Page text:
Part 2: my zine review of Opening Data 2 from 2017 by the Allied Media Project, the Detroit Digital Justice Coalition, the Detroit Community Technology Project, Our Data Bodies, and the Media Democracy Fund
The follow-up companion to Opening Data Volume 1 digs deep into community research. Whereas Opening Data 1 focused on facts, analysis, and theory from a data justice lens, Opening Data 2 gets its hands dirty with interviews, workshop agendas, and worksheets. In the democratic and open source spirit of the information being provided, the reader is asked to do further exploration of how data shows up in their own community.
The most compelling idea from this zine may seem rather obvious—that is, data can be both beneficial AND harmful. Meaning, the same set of data can be used to harm people or to help them. A data set isn't inherently good or inherently bad, it's all about how actual people analyze and use it. Focus groups in Detroit were asked to imagine and identify perceived benefits and perceived harms of data sets on the Detroit Open Data Portal.
I thought that I might practice this line of inquiry within Tableau's COVID-19 data hub as though I were Donald Trump, our nation's most harmful citizen. Trump is a notorious cherry-picker with pandemic data, using whatever statistics suit his talking point (generally, that everything is okay and that he is the best). For example, although he refuses to use rising cases as an indicator of a problem in the US, he uses that metric to cast Europe as the epicenter of the pandemic. So, as Trump, I took a look at a data set.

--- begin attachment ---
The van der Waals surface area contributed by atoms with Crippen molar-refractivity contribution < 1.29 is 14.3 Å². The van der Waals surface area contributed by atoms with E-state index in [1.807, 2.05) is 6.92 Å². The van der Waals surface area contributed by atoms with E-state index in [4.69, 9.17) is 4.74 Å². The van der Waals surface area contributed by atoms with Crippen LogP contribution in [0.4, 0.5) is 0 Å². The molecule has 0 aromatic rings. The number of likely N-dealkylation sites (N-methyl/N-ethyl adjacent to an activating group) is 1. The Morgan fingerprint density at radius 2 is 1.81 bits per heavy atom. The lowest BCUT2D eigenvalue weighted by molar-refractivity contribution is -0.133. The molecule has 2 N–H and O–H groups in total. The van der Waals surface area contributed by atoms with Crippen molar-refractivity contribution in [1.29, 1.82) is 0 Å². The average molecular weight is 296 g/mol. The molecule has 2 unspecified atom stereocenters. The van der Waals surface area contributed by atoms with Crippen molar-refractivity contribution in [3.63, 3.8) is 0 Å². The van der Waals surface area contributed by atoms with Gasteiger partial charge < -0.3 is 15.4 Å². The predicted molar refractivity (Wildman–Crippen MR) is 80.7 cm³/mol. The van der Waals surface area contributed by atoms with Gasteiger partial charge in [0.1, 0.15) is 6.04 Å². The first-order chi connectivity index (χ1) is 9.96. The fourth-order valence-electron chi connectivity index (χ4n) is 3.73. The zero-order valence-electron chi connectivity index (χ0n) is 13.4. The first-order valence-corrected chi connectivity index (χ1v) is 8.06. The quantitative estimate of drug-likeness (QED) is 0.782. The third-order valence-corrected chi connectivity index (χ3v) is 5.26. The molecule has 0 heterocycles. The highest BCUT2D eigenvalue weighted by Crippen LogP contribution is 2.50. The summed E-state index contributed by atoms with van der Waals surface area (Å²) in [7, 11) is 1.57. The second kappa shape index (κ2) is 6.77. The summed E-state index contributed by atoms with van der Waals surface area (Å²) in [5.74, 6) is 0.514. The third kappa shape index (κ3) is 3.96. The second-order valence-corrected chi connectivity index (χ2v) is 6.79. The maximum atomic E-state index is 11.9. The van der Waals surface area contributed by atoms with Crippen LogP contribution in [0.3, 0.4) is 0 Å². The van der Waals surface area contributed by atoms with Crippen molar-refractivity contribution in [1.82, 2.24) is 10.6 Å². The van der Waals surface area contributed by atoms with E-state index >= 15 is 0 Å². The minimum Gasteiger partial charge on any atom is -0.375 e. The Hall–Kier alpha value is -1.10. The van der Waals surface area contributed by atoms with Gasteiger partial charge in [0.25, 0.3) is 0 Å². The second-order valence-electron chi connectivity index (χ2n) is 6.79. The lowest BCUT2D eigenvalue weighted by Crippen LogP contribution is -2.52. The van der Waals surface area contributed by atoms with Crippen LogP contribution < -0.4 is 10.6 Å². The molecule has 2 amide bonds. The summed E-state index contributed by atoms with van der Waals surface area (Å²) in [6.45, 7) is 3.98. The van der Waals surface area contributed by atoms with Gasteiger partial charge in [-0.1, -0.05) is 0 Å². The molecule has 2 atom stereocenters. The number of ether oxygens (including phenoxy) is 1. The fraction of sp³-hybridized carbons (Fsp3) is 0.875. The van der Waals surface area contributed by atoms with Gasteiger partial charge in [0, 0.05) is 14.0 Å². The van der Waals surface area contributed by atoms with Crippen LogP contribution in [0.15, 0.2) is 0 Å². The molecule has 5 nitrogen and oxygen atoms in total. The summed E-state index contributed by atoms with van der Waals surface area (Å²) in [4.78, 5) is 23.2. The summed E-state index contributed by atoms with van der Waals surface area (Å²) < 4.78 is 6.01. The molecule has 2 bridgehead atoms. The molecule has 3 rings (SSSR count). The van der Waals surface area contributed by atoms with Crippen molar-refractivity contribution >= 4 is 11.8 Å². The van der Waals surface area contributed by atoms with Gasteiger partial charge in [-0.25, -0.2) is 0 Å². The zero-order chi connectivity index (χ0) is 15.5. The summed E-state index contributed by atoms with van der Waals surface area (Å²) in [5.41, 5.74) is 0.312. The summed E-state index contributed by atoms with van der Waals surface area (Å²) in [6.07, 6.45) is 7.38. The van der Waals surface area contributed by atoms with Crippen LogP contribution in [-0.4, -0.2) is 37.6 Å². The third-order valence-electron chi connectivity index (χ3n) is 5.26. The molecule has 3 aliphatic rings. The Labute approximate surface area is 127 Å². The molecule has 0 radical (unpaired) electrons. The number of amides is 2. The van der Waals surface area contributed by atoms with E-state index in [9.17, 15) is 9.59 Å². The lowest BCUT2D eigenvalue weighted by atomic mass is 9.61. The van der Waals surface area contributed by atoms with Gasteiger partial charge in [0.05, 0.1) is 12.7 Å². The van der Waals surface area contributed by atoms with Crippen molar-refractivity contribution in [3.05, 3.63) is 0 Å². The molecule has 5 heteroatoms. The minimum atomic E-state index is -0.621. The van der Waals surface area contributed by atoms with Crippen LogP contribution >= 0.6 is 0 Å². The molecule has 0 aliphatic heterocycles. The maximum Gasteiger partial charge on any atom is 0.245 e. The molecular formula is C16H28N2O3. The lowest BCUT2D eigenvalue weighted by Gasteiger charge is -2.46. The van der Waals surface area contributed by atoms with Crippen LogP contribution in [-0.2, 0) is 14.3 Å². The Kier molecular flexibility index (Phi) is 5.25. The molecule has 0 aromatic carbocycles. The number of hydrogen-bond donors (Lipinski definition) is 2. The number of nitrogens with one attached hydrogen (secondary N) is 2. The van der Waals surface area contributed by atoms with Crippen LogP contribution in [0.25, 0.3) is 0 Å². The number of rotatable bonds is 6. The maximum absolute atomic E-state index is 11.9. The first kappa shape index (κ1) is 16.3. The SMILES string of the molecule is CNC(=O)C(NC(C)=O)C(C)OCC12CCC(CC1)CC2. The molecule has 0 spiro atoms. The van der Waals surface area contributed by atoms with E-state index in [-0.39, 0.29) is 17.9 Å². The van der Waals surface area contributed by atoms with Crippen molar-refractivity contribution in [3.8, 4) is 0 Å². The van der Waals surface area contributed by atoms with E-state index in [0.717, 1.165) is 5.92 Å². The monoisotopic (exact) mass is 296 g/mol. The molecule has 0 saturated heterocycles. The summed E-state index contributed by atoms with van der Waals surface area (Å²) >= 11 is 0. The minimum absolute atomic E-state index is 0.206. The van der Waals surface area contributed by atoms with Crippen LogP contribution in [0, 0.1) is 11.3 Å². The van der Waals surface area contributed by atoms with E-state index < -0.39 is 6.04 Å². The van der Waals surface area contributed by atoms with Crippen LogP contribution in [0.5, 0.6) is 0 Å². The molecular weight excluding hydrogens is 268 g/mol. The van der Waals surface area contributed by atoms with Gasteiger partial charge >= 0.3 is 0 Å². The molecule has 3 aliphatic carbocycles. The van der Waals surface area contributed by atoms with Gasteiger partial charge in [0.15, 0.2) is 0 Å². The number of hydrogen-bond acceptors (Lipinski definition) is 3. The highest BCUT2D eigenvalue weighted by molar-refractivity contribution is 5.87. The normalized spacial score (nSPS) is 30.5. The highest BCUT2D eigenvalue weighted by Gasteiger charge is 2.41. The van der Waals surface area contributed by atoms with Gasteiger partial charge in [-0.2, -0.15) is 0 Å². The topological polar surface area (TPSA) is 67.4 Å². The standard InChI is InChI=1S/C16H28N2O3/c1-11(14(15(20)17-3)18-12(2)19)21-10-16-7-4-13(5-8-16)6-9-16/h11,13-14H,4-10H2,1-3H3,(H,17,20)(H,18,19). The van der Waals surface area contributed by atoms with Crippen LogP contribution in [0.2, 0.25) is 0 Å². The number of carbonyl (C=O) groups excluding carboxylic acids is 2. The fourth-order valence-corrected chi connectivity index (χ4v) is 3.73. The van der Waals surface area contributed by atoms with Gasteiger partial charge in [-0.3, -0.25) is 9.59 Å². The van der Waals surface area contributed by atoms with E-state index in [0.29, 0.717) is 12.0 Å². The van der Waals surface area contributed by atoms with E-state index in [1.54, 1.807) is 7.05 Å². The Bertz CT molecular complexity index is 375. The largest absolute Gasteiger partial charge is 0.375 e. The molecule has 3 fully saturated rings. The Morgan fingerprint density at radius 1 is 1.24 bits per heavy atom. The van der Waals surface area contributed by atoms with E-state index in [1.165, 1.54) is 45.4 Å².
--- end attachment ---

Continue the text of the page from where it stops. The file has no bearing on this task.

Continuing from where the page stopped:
First of all, I don't think Trump would be able to make sense of this gorgeous visualization. It took me a bit of time to understand it as well. It would be very easy to have a look at this infographic and say, "Look how blue that map is on the left! We're ready! Open up!" According to the Opening Data rubric, this data might cause harm to the community. If cherry-picked, it might encourage the Trump administration to hasten the country's reopening since they are looking for evidence to prove a point. To be fair, they seem skilled at cherry-picking literally any kind of data they're presented, no matter how it is presented.
In terms of benefits, generally, tracking corona virus data is helpful for our communities. For example, this visualization gives in-depth, data-driven answers about reopening down to specific cities. Granularity in visualization and presenting the viewer with the ability to "drill down" has become more interesting to me the more I learn about data. In his book "Envisioning Information," Edward Tufte encourages very complicated visualizations—the more layers the better. However, can trend lines get lost and usurped in very complex data? Who is our audience when we create visualizations? Finally, is cherry-picking and harm inevitable in the wrong hands no matter how a chart is constructed?